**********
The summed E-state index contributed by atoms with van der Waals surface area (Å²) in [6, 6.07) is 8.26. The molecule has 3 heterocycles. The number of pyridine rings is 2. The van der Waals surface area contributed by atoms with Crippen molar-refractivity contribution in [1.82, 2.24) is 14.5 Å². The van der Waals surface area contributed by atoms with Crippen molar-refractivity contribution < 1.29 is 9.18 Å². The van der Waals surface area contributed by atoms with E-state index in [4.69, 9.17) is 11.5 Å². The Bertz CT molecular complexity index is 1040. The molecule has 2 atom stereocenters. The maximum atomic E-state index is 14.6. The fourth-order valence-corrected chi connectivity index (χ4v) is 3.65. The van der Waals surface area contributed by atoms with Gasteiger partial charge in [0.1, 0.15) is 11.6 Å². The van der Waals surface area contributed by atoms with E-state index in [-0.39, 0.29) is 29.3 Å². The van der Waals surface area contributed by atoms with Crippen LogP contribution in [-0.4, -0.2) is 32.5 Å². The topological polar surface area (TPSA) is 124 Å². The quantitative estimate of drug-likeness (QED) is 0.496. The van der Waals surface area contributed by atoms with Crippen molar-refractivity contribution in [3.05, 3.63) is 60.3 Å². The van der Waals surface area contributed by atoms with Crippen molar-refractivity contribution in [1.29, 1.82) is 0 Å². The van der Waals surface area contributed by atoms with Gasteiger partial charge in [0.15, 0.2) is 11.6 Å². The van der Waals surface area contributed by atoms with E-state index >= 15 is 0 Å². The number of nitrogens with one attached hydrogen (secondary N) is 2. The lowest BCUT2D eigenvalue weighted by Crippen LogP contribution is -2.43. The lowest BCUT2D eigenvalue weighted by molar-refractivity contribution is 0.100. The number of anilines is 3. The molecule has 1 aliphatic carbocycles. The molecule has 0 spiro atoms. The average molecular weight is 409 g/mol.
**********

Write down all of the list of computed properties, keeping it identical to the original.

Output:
The summed E-state index contributed by atoms with van der Waals surface area (Å²) in [6, 6.07) is 8.26. The molecule has 3 heterocycles. The number of pyridine rings is 2. The van der Waals surface area contributed by atoms with Crippen molar-refractivity contribution in [1.82, 2.24) is 14.5 Å². The van der Waals surface area contributed by atoms with Crippen molar-refractivity contribution < 1.29 is 9.18 Å². The van der Waals surface area contributed by atoms with E-state index in [4.69, 9.17) is 11.5 Å². The Bertz CT molecular complexity index is 1040. The molecule has 2 atom stereocenters. The maximum atomic E-state index is 14.6. The fourth-order valence-corrected chi connectivity index (χ4v) is 3.65. The van der Waals surface area contributed by atoms with Gasteiger partial charge in [0.1, 0.15) is 11.6 Å². The van der Waals surface area contributed by atoms with E-state index in [-0.39, 0.29) is 29.3 Å². The van der Waals surface area contributed by atoms with Crippen LogP contribution in [-0.4, -0.2) is 32.5 Å². The topological polar surface area (TPSA) is 124 Å². The quantitative estimate of drug-likeness (QED) is 0.496. The van der Waals surface area contributed by atoms with Crippen molar-refractivity contribution in [3.05, 3.63) is 60.3 Å². The van der Waals surface area contributed by atoms with Crippen molar-refractivity contribution in [1.29, 1.82) is 0 Å². The van der Waals surface area contributed by atoms with Gasteiger partial charge in [0.15, 0.2) is 11.6 Å². The van der Waals surface area contributed by atoms with E-state index >= 15 is 0 Å². The number of nitrogens with one attached hydrogen (secondary N) is 2. The lowest BCUT2D eigenvalue weighted by Crippen LogP contribution is -2.43. The lowest BCUT2D eigenvalue weighted by molar-refractivity contribution is 0.100. The number of anilines is 3. The molecule has 1 aliphatic carbocycles. The molecule has 0 spiro atoms. The average molecular weight is 409 g/mol.